What I have learned from shooting at the 2023 UCI World Championships - Part 1
So far this month (1-10th August), I have been making trips up and down to Glasgow in preparation for the 2023 UCI World Cycling Championships Primarily for volunteering purposes, however, I also had the opportunity to catch the opening session of the track cycling at the Sir Chris Hoy Velodrome.
Just being in the velodrome area was magical enough, but to have FRONT ROW SEATS just after the finishing line, made it even more special. And it was on that first day that I took the opportunity to take my camera and get some action shots. After entering the arena, I was faced with several problems I had to solve to be able to get the best images.
The first was LIGHTING
Normally with studio lights, they have a temperature of 5500 Kelvin (the unit of measurement for the temperature of the light) and my camera is set to record that temperature. This is when "pure white is pure white". So not knowing what temperature the lights were, I decided to stick to that setting, knowing that I could colour correct it in post.
The second was SHUTTER SPEED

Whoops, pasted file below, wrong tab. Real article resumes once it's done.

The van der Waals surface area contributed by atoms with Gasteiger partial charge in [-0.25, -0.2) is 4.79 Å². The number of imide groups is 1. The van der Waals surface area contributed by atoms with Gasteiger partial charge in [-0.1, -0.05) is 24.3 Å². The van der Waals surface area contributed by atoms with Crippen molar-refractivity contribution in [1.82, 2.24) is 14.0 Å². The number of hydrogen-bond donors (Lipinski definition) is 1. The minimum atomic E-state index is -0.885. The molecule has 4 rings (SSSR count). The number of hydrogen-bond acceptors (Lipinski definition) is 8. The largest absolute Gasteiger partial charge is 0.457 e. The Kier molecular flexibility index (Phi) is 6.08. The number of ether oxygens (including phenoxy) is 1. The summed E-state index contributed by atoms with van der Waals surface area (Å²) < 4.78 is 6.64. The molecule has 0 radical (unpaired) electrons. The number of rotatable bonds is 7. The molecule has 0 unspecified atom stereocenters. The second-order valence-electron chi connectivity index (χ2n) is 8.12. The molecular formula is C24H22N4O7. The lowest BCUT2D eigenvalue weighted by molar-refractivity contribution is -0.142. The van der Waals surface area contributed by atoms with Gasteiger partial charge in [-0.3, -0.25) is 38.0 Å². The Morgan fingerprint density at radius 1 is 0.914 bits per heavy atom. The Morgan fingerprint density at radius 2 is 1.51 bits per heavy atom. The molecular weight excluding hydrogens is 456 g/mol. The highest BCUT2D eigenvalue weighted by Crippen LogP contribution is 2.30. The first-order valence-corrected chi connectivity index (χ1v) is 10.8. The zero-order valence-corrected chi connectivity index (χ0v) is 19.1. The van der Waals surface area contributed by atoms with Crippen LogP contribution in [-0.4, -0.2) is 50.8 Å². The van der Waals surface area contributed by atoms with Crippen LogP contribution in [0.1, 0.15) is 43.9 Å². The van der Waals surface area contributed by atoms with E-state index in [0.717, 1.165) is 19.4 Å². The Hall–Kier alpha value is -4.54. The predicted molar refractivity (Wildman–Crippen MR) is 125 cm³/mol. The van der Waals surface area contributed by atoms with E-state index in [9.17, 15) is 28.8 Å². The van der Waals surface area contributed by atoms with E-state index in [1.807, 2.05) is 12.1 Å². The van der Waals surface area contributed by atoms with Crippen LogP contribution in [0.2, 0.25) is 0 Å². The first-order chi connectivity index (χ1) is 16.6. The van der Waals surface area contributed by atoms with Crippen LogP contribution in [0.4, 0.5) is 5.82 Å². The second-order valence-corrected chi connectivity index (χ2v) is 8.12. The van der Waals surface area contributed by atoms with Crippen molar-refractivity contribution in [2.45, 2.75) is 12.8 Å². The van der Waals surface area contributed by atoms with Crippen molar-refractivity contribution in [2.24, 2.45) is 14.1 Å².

I knew that I had to have a fast shutter speed, to be able to freeze the action, and stop the athletes being blurry. It was during the on track warm up prior to the first race that I had the opportunity to experiment and find the correct solution. The shutter had to be able to allow the most light in, AND also freeze the action.
The third was APERTURE
I knew that if I missed the focal point on a shot, then that shot would come out blurry. Remembering that a large aperture (small number) allowed in more light that a smaller aperture (larger number) the decision I took was for somewhere in-between.
While looking through the viewfinder, I noticed that the scene was still under exposed. I knew if I had slowed the shutter speed down any more than I had, that would lead to blurry images. Plus, if I opened up my aperture, I may miss the opportunity to have a sharp shot by missing the focus point. There was only 1 other option available to me. And that was to raise the ISO
If you remember, the ISO represents the sensitivity of the sensor. So by making the sensor "more sensitive to light", the shot that I finally got was recorded properly. Thus giving me a correctly exposed shot.
This was all done before taking the first picture.
Even after that first picture was taken, I still had to make adjustments to be able to get an image that had details in the shadows and NOT blow out the highlights. Now that I had my starting point for that part of the track, I was sorted.
What would happen if the cyclists were on a different part of the track?
I would have to go through the same process all over again. Or, just make adjustments at the time and have my fingers crossed that I captured the shot without any issues. Unless there was another way.........
In the next post, I'll explain what I did to be able to capture the images as well as I could. And how knowing my camera allowed me to be able to overcome these issues.